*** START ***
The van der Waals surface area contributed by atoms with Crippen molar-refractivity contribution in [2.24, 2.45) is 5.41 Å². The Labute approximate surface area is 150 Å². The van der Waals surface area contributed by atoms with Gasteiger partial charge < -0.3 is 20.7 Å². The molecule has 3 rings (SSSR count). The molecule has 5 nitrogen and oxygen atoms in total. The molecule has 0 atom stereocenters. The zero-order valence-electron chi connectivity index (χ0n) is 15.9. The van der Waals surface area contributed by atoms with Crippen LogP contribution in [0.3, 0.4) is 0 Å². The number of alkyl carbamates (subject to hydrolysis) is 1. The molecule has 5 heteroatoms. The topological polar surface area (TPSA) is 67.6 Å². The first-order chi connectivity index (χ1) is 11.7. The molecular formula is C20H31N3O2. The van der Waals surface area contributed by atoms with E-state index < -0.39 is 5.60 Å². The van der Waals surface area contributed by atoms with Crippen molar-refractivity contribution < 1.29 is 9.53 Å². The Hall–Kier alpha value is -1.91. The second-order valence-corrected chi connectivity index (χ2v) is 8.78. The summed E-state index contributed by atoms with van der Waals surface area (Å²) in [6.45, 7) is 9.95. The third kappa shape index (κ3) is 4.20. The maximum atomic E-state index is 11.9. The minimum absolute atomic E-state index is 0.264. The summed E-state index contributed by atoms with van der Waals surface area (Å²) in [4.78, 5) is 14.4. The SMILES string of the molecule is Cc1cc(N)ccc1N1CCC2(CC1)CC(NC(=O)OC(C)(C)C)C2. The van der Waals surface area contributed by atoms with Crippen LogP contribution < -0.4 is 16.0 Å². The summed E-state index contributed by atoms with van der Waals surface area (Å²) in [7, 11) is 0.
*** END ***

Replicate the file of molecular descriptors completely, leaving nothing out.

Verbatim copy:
The van der Waals surface area contributed by atoms with Crippen molar-refractivity contribution in [2.24, 2.45) is 5.41 Å². The Labute approximate surface area is 150 Å². The van der Waals surface area contributed by atoms with Gasteiger partial charge < -0.3 is 20.7 Å². The molecule has 3 rings (SSSR count). The molecule has 5 nitrogen and oxygen atoms in total. The molecule has 0 atom stereocenters. The zero-order valence-electron chi connectivity index (χ0n) is 15.9. The van der Waals surface area contributed by atoms with Crippen LogP contribution in [0.3, 0.4) is 0 Å². The number of alkyl carbamates (subject to hydrolysis) is 1. The molecule has 5 heteroatoms. The topological polar surface area (TPSA) is 67.6 Å². The first-order chi connectivity index (χ1) is 11.7. The molecular formula is C20H31N3O2. The van der Waals surface area contributed by atoms with E-state index < -0.39 is 5.60 Å². The van der Waals surface area contributed by atoms with Crippen molar-refractivity contribution < 1.29 is 9.53 Å². The Hall–Kier alpha value is -1.91. The second-order valence-corrected chi connectivity index (χ2v) is 8.78. The summed E-state index contributed by atoms with van der Waals surface area (Å²) in [6.45, 7) is 9.95. The third kappa shape index (κ3) is 4.20. The maximum atomic E-state index is 11.9. The minimum absolute atomic E-state index is 0.264. The summed E-state index contributed by atoms with van der Waals surface area (Å²) in [4.78, 5) is 14.4. The SMILES string of the molecule is Cc1cc(N)ccc1N1CCC2(CC1)CC(NC(=O)OC(C)(C)C)C2. The van der Waals surface area contributed by atoms with Crippen LogP contribution < -0.4 is 16.0 Å². The summed E-state index contributed by atoms with van der Waals surface area (Å²) in [7, 11) is 0.